- I think you should know that Pierce called me, said Helena.
- Oh, said Sam, who couldn’t think of anything else to say.
- He misses you, she said.
- Oh, said Sam, who couldn’t think of anything else to say.
Suddenly there were two people in the bedroom. The man had removed his jacket and the woman was pulling him by the hand. She went to her dresser, where she had left the big glass of dark wine. She lifted up her glass to him, other hand still holding his, and said a few words before he leaned in to kiss her. He reached his arm around her waist and put his other hand behind her head. She dipped. She stood back up, secured her wine glass on the dresser, and unzipped the back of her dress. The top slid off to reveal her carefully laced corset and carefully positioned chest.
Helena reached for the joint.
The man looked at the woman, took a sip of her wine, and then turned off the lights. The room went dark and so did the little pool of light that had shown on the grass in front of the glass. Helena sighed.
- Fucking romantics, said Sam. They spoil all the fun.
- I think the macaroni is getting cold, said Helena.

the only living girl in new orleans

Everyone is really unhappy when they are drunk.
Dot felt sick in the car and Anne said “I called the Christian hotline once when I was drunk. They said $4.99 to pray for me. They asked me for my credit card number.”
by the way he had looked at me I know he is thinking about sheets and pillows.
and casseroles, and flannel pajama bottoms and late mornings.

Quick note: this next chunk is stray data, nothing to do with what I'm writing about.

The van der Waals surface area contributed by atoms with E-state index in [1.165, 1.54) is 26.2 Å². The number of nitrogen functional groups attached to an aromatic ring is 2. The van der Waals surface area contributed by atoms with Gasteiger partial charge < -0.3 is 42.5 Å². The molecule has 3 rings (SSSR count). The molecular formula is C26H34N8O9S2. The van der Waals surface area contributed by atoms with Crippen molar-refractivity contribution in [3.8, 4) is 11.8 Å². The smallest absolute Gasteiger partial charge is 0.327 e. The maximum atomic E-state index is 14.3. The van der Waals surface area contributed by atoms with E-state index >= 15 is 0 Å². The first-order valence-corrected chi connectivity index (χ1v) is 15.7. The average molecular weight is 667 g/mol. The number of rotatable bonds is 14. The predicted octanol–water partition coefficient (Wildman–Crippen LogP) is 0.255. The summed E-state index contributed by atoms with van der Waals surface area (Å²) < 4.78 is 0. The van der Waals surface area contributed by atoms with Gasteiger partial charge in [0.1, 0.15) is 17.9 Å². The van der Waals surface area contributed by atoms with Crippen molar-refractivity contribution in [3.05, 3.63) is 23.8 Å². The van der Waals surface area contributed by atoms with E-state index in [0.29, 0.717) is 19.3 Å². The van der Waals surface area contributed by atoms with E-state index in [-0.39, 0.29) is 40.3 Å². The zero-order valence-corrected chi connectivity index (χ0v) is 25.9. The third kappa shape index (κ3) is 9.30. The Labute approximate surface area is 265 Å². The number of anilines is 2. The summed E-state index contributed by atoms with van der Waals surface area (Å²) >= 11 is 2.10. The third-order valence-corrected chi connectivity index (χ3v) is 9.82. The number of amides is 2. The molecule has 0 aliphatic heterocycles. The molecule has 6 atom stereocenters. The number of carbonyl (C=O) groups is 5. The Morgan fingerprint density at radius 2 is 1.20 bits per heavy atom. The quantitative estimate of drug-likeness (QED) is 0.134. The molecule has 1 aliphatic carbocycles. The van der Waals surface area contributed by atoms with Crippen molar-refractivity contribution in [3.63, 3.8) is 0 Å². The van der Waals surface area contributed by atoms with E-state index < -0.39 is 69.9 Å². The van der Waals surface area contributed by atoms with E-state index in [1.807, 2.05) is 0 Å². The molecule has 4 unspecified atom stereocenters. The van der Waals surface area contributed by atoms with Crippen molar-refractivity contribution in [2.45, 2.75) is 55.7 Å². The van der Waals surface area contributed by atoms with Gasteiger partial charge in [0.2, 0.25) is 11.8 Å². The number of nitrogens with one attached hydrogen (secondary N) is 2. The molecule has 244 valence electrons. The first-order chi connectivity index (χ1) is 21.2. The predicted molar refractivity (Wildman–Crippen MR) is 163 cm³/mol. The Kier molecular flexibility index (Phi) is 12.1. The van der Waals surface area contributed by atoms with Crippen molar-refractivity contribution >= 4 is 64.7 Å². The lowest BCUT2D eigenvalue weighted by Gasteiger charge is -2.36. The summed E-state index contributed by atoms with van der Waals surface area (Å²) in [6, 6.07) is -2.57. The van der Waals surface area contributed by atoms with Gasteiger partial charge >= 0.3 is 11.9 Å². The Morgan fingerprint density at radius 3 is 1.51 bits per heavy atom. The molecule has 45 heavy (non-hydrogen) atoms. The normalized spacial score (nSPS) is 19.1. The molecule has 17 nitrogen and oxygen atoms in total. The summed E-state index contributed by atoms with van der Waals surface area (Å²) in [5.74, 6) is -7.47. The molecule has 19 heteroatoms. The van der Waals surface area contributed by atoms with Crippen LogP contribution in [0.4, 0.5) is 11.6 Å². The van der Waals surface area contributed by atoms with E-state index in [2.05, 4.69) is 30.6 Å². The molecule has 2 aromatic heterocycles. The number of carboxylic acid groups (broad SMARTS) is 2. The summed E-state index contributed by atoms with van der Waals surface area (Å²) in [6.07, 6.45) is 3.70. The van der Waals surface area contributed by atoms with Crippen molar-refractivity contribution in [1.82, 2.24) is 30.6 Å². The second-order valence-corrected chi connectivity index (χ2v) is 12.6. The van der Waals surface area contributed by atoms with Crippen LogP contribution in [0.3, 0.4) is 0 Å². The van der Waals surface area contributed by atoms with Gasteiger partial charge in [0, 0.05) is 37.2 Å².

The bouncer told me he has a masters degree in sociology
And Anne called the Christian Hotline, so we know…
The kids. and me. Hookah café. friday night. grumbling and black heels and french quarter frustration. And sadness in the cockroach cracked streets.

At the german party
It was 4 AM
And one of the hosts told me ‘someone threw up in my sink, brandy’
The look on his poor face.
-‘I’m sorry honey. It wasn’t me.’ I was sober. (the only one)

Lovers making out on the balcony but I want to leave. I tell her five minutes and go back inside.

And in the living room
No furniture but a futon and folding table with a laptop
Wobbly disco ball and sappy love song
It could have been atlanta or paris or stuttgart
The beautiful two are slow dancing, pressed, high heels on big toes, kissing collar bones, oblivious
Not everyone is sad when they are drunk

11 September 2006

old poem new language

La robe courte

des baisers humides

Mon corps trahit
ses hanches :familier

cheveux tordus draps blancs
un désordre négligent

08 September 2006


“I’m just looking for some understanding” she shouted across the parking lot, at the man walking away away away. Apathy. Her own Kitty Genovese. From him. From everyone. From the women with the lettuce heads and chocolate bars. She should have known. His hair swished toward her. Waving. The lights glared on her. Harsh. Restrictive. She cried by the car, hard. She felt it. In her hands and her ankles. It was hopeless. She cried by the car. Hard. Hard. He didn’t even know who Baudelaire was.

06 September 2006

on my voicemail

"i'm glad that the
butterflies came.